People caught flying a drone over a wildfire could face federal felony charges if a bill that Colorado’s congressional delegation introduced Wednesday becomes law.
“I’ve heard firsthand from the men and women fighting fires in Colorado about the problems and risks they encounter with unauthorized drones flying over wildfires,” U.S. Sen. Cory Gardner, R-Colo., said in a news release. “It puts the lives of firefighting personnel at risk and enhances the threat to public safety by causing the grounding of aerial firefighting assets because the airspace over a fire isn’t secure.”
Sen. Michael Bennet, D-Colo., and Rep. Scott Tipton, R-Cortez, introduced the bill with Gardner.
The Securing Airspace For Emergency Responders Act, introduced in both the House and Senate, would make it a federal felony to fly an unauthorized Unmanned Aircraft System, or UAS, over a wildfire.
Unauthorized drone flights over wildfires have been a problem in the San Juan National Forest. A report of an unauthorized drone came in on the first day of the 416 Fire.
Firefighting operations were disrupted at least four times in four days by drones during the Lightner Creek Fire in June 2017, according to the La Plata County Sheriff’s Office. During the fire, planes were ready to drop retardant on the section of the fire moving toward Durango when they were grounded. Two planes had to jettison about 1,600 gallons of retardant worth between $8,000 and $10,000.
Chris Tipton, fire management officer for the U.S. Forest Service, told The Durango Herald last June that pilots cannot see drones and any collision could harm an aircraft or a pilot.
It is against federal law to resist or interfere with firefighters’ efforts to extinguish fires. The Federal Aviation Administration also has rules that pertain to unmanned aircraft systems on national forest system lands, including flying in no-fly zones.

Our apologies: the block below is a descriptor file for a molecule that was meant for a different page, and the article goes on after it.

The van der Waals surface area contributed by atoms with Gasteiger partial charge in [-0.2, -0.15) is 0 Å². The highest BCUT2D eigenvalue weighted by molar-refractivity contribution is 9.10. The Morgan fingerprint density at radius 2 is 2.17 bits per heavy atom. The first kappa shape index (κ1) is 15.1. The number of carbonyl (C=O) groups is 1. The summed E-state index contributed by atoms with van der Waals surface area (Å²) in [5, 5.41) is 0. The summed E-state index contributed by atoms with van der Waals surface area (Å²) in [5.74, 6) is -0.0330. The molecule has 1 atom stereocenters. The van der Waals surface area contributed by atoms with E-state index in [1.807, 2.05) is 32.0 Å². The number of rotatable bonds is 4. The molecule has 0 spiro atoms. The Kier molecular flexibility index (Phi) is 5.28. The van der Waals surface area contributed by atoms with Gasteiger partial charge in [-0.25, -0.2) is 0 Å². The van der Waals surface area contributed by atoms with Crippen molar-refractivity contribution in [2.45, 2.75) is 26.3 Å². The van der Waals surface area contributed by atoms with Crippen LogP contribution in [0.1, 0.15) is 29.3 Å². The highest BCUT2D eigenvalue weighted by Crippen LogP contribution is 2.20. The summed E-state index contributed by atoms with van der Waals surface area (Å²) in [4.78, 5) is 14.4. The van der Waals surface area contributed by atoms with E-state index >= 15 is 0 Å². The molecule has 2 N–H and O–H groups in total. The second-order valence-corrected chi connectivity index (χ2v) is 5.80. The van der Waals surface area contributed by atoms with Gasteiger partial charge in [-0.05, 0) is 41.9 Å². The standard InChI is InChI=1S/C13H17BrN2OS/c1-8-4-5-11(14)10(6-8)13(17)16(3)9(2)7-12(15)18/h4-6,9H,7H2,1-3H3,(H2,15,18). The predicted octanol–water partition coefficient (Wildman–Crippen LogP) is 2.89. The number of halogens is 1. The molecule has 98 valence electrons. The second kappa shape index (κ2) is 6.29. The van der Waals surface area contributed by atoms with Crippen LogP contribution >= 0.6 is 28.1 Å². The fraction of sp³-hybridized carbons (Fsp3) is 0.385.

According to the U.S. Forest Service, in 2016, firefighters had to suspend operations at least 13 times because of unauthorized drone flights.
Drones disrupted fire-suppression efforts at several major wildfires in 2017, including in Utah, New Mexico and Arizona, where a 54-year-old Prescott Valley man was arrested on suspicion of 14 counts of felony endangerment and one count of unlawful operation of an unmanned aircraft.
On June 14, firefighter crews working on the Bocco Fire near Wolcott had to suspend firefighting operations for four hours after a civilian drone flew in their airspace.
In a news release Bennet said, “Coloradans understand the risks that recreational drone activity creates for our communities, and Senator Gardner, Congressman Tipton and I will work to prohibit this unauthorized drone use to help our first responders do their jobs.”
Gardner is the sponsor of the bill in the Senate and Sen. Bennet is the lead co-sponsor.
Tipton, the sponsor in the House, said, “Not only does this prevent the fire from being suppressed as quickly, but the firefighters on the ground are also left without the air support they may need to create an exit route in the event of an emergency.”
Casey Contres, press secretary for Gardner, said the bipartisan bill is not unusual for the Colorado delegation.
“Sen. Gardner and Sen. Bennet have the best bipartisan relationship of any two senators in Congress,” he said.
This week, Contres said, the senators also cooperated to introduce an amendment to the Farm Bill to support work in the Department of Agriculture to research and to combat two diseases that threaten the hops crops important to Colorado’s microbrewers.